A Vet’s Advice on When To Neuter Your Pet

“About 75 percent of dogs found dead on roadways are non-neutered males,” according to veterinarian Jeff Werber. That’s one reason the Emmy Award winner educates pet lovers about the benefits of neutering. He also wants you to consider the when of neutering.

“Visit a shelter anywhere in the country — staggering numbers of dogs and cats are sadly being put to sleep every year because there are too many of them,” he said in an interview with Care2.

Werber, also known as Dr. Jeff, said that once a dog winds up in a shelter, it has about a 50 percent chance of finding a home. A cat has only a 10 percent chance. The costs of operating no-kill shelters are enormous. Many municipalities don’t have the budgets to support them, so they rely on help from the public.

Due to the hard work of animal lovers, it’s getting better, but pet overpopulation is still a very real problem. Werber said one key way we can help control this population is to spay and neuter. But you may have concerns about neutering dogs.

The benefits of neutering are many. Neutered dogs tend to have fewer prostate problems. According to the ASPCA, neutering eliminates the risk of testicular cancer, which is common and life threatening in older male dogs.

“Behaviorally, a neutered male is a bit more trainable,” said Werber. “They have less tendency to distraction by other dogs, particularly female dogs in heat. Dogs who aren’t neutered will run miles for a chance to mate.”

Why the timing is important

“My issue is not the safety of the procedure,” said Werber. His concern is with the timing.

When you get a dog from a shelter, you’re usually asked to bring them back for spaying and neutering. Unfortunately, only about 20 percent of pet owners actually come back, he said. To combat the problem, shelters are spaying and neutering earlier — around 10 to 20 weeks of age.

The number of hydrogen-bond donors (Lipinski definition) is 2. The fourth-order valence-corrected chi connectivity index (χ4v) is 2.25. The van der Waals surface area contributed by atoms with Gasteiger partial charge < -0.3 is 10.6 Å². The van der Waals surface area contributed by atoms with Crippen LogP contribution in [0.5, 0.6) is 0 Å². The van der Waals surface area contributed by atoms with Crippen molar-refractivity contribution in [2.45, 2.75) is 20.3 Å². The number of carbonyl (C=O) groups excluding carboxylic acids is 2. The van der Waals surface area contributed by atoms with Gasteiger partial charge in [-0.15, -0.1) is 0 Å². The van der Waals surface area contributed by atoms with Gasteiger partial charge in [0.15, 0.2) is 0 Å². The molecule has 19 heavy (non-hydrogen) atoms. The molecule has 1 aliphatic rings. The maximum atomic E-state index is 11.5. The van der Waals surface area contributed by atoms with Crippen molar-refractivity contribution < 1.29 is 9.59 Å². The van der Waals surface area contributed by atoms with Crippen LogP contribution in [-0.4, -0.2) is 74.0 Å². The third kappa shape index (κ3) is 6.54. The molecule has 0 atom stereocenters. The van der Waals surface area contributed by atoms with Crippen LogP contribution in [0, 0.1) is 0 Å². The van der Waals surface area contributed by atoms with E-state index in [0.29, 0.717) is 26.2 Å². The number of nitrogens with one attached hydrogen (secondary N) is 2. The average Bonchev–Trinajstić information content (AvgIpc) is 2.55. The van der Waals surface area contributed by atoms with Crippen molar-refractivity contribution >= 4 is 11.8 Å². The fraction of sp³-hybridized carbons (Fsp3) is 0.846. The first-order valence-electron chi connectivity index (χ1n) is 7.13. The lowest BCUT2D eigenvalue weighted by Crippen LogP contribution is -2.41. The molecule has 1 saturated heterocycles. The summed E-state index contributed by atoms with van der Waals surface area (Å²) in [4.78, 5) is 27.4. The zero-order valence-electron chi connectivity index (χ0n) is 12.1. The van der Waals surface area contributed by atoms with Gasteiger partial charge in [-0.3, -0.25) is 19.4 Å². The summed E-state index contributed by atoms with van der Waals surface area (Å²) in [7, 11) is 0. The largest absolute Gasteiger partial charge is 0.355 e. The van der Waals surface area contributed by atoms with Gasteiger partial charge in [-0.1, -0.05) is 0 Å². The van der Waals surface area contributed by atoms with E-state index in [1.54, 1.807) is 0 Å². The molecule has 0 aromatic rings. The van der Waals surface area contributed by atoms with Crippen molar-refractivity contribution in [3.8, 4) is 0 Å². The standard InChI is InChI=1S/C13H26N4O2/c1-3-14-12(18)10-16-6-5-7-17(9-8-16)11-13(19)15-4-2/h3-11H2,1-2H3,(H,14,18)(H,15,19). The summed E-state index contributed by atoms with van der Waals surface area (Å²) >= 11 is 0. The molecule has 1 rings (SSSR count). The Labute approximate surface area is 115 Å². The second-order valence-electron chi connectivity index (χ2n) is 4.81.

The traditional recommendation for neutering male dogs is to do it at six months of age.

For small breeds, Werber said that’s acceptable. He warns that neutering earlier than that can cause tooth problems in small breeds. Puppy teeth should be pushed out by adult teeth and replaced. When puppies are neutered early, it can cause the puppy teeth to hold their ground, so when the adult teeth come out, it causes food particles and debris to get stuck, leading to infection. So in addition to the pain of a toothache, the dog will need to have its tooth pulled, which must be done under anesthesia.

Werber recommends that pet owners wait until all adult teeth are in before neutering, which will put the puppy at 5-1/2 to six months old.

For large breeds, neutering a dog pre-puberty may increase the risk of bone cancer. “Unless there’s a really good reason,” said Werber, “I recommend waiting until large breed dogs reach one year of age. This will allow full development and potential protection from exposure to testosterone.

Dogs neutered before five months may also be a little more likely to develop hip dysplasia and cranial cruciate ligament rupture, according to the ASPCA, especially in breeds predisposed to these diseases.